We’re seeing an abundance of solar-powered technology sweeping the nation, all in the nick of time (we hope). Solar farms are popping up all across Africa and North America; Germany has become the most energy independent nation on Earth, rivaling America nearly fourfold. It’s an amazing time, and with innovative energy solutions, we get the startups and the pitfalls. Solar powered windows—it sounds crazy, but it just might work.
How Solar Panels Work
Solar panels are actually photovoltaic slabs that are made out of silicon cells—an entire network of them—and through those, solar power can be extracted and turned into kinetic energy, or electric energy. The same thing is being done to windows, but is it a wise investment?
Solar Powered Windows
It sounds a bit redundant to call them “solar-powered windows,” since windows are the ones being run by solar energy—however, they are absorbing solar energy in small batches. Much like the first development of photovoltaic panels back in 1954, solar windows are slow moving. Back when Chapin, Fuller, and Pearson developed solar cell energy, the effectivity range was within, or less than 1%. That’s how these windows are operating in their infancy.
They undergo a certain type of adhesive, which applies micro-thin layers of silicon cells to the windows, while still making them appear clear and bright. You get a small amount of tint to them with most models, roughly between 3%-5%. That energy is then sapped into the cells, and when all the cells fill up (which can happen fairly quickly), the energy moves to the base of the windows to bleed into thin lines that feed into the energy supply of the building. It’s as if you’re slowly sapping the sun for small bits of energy.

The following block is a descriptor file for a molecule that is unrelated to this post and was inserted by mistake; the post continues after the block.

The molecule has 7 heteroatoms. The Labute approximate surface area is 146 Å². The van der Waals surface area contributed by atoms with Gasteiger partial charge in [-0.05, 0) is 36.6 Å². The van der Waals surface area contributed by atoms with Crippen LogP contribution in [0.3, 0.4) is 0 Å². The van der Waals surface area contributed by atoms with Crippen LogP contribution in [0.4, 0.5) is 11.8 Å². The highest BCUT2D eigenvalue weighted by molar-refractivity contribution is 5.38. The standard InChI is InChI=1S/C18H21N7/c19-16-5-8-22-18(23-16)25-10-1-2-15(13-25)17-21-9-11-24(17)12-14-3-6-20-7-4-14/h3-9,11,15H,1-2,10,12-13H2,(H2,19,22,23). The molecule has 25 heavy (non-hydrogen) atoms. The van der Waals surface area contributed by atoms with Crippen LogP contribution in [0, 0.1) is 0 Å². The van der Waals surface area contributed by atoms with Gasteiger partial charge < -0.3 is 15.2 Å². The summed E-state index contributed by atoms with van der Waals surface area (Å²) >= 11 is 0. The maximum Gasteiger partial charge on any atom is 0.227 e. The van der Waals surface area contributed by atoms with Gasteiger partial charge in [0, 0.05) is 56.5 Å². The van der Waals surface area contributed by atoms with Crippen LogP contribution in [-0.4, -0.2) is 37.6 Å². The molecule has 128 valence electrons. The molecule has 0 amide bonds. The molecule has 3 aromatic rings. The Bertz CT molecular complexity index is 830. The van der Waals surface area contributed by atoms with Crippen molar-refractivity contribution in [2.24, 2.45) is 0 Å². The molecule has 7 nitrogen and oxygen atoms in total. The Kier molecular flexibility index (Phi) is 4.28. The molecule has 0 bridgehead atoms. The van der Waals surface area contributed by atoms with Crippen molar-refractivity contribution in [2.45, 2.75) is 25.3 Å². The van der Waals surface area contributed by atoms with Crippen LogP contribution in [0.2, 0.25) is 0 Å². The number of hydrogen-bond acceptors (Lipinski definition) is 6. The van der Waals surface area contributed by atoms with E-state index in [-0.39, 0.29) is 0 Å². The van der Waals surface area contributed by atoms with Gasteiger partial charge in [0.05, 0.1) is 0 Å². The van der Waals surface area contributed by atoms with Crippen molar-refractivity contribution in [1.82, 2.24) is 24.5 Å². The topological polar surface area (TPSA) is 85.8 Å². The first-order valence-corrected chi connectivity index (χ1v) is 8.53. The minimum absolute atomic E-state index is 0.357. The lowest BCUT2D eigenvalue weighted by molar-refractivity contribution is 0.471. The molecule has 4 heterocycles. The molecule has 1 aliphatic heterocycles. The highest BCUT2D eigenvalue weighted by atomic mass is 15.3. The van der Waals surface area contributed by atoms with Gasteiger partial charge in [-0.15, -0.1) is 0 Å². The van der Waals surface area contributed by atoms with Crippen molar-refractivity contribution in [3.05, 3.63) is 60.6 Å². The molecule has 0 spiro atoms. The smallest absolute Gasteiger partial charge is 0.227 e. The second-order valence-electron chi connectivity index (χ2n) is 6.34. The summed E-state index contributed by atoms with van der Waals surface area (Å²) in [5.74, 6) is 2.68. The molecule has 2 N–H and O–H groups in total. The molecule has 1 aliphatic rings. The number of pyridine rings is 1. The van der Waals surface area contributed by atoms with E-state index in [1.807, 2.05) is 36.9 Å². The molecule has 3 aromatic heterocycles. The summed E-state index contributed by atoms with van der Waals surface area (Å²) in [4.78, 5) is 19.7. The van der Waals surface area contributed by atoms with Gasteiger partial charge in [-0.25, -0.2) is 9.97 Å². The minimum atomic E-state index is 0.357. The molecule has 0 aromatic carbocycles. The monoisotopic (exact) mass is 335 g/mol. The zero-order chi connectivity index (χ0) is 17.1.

It’s Not Worth It… Yet
This is definitely a breakthrough. Thousands of years ago, when glassmakers were crafting imperfect windows, they were just trying to keep the wind and the bugs out. Now, we have the power in our modern day and age to have our windows work for us. As of right now, though, it’s not really worth it. Not yet.
These solar windows end up running an extra $370.00 per window panel (on average, based on statistics gathered from the few startup companies that exist for this type of business model), and after enough time, those silicon cells that are essentially painted onto your windows will burn up. As about ten or twenty years stretch on, sun bleaching will strip the silicon cells of most of their usefulness, meaning that your energy absorption rate will diminish.
The tech is still there, and it shows great promise. Ten years from now, you could see solar-powered windows and windshields on cars aiding in extending the life of your battery, or windows that can charge your cell phone. The possibility is out there—it all depends on what we do with it.